If we can believe that Kente scarves are more about black pride than a convenient way to identify slave traders, then why do we have problems with Civil War reconciliation efforts such as civil war statues? The Civil War was the largest human catastrophe in American history. According to the American Battlefield Trust, “there were an estimated 1.5 million casualties reported during the Civil War“. There were 27 million white people in the United States in 1860. About 5.5% of the population did not come home from the war. At the end of the war, the slavery issue was settled but the reconciliation between the North and the South was a huge problem. The South was decimated and the North proved themselves to be particularly inept as an occupying force. Eventually, both sides agreed to let local communities grieve in their own way. Especially in the South, they chose to erect statues and hold parades to commemorate those who served. It was not much but the communities gradually healed. For this purpose, the statues served their purpose and can be put away now. When you look at the loss of life during the war, the people complaining about the statues sound petty and hypocritical. It is as if 1.5 million casualties do not matter. Joseph Stalin would approve.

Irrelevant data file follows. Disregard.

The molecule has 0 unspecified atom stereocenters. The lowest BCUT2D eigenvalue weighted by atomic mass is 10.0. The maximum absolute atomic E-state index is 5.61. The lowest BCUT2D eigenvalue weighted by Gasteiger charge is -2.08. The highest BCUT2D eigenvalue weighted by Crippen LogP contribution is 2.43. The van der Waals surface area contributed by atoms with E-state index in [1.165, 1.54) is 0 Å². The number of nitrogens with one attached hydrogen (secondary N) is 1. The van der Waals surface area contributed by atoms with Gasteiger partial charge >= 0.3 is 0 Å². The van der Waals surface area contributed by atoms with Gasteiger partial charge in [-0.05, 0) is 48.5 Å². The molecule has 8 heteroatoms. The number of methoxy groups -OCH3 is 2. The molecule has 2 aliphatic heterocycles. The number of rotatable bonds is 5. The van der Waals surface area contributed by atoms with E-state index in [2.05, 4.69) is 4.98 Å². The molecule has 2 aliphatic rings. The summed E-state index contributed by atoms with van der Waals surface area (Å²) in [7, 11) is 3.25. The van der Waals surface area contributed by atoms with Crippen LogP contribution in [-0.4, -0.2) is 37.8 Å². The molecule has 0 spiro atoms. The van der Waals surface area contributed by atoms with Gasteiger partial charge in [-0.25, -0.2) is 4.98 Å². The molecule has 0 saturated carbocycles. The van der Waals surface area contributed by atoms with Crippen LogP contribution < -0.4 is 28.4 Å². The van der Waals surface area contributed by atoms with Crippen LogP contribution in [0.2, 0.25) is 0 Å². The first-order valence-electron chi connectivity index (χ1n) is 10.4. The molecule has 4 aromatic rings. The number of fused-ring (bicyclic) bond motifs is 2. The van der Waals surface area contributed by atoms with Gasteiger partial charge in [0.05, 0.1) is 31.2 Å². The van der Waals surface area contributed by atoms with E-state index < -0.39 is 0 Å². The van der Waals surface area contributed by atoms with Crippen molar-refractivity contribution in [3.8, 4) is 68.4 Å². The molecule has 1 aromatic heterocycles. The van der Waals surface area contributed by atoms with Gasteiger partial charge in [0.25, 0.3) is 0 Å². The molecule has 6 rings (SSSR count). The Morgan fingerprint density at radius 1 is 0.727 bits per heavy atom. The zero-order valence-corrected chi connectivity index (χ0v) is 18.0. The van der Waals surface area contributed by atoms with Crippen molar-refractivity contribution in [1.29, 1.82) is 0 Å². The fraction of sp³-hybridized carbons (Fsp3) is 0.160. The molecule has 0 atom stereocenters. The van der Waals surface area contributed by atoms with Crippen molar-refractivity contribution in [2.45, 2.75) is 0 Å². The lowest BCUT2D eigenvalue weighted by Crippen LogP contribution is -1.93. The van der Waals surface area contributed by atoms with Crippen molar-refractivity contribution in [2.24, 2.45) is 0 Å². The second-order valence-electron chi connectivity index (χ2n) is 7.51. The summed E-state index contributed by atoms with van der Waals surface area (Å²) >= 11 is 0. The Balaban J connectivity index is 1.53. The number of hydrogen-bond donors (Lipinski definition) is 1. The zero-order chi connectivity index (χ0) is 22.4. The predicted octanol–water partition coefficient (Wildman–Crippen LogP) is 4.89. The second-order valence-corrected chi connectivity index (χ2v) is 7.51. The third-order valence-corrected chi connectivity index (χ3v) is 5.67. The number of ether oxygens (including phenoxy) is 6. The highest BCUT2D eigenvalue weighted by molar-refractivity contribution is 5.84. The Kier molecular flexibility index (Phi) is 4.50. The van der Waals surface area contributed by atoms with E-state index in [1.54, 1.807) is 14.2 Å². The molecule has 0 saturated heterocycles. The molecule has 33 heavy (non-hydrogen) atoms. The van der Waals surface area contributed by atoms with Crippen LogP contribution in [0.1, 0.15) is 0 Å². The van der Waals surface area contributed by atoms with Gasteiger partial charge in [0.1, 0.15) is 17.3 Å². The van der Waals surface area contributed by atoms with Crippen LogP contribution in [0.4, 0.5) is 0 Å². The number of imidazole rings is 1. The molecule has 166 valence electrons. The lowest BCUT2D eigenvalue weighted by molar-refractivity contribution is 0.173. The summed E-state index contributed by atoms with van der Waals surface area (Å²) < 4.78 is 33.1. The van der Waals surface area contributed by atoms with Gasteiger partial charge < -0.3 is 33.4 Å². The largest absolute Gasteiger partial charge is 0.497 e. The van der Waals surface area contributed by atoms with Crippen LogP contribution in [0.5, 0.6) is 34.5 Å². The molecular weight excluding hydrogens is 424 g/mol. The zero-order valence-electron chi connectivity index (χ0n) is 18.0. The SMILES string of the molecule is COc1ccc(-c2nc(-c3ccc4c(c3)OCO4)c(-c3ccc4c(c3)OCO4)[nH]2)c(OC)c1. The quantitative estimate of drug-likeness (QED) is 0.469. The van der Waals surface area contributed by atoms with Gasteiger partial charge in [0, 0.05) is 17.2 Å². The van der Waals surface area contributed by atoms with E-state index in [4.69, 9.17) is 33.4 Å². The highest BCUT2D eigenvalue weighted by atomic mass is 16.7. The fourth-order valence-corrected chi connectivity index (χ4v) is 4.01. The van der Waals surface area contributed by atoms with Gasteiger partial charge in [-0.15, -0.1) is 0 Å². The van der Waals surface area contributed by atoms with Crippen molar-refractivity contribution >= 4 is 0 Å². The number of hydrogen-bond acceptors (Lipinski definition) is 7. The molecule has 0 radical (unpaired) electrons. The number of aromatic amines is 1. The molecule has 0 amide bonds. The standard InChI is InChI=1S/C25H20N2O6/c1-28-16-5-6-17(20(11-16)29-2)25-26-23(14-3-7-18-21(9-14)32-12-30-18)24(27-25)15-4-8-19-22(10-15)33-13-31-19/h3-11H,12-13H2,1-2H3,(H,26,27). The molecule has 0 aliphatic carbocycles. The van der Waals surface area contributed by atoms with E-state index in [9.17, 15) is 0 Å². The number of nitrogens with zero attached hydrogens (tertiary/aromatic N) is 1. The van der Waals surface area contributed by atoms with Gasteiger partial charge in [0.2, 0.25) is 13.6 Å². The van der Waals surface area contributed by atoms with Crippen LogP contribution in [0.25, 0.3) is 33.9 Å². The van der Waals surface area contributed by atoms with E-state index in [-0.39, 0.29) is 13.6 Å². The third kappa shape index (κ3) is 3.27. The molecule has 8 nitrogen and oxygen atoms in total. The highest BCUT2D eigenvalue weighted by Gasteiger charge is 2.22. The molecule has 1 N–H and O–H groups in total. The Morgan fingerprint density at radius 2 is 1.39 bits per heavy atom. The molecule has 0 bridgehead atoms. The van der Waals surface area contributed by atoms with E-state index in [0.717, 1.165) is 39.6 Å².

“The death of one man is tragic, but the death of thousands is statistic.” ~ Joseph Stalin
History has shown that when people start rioting the police back off or drop to a knee. When the police abandon you and you are confronted with a violent situation, normally peaceful people will do what is necessary to protect themselves and their property. Just a couple of months ago brandishing a weapon and using deadly force would have gotten you arrested. Now it is the new normal. Times are a-changing.
I make most of my meals from scratch and shop at a big box store, Sam’s Club, so setting up a pantry made sense for me. Despite being somewhat prepared for the pandemic, I ran into a few problems.
Toilet Paper – Although I buy enough toilet paper to last us three months, we had only one month’s supply when the lockdown started. I purchased a few emergency rolls before I could get the 45 rolls of toilet paper.
Beans – I keep dried beans on the shelf and I ran out of black beans. I did not realize that my supply of beans was low. Surprisingly, I found some black beans in the gourmet section of the grocery store. I found canned black beans in the Hispanic food section.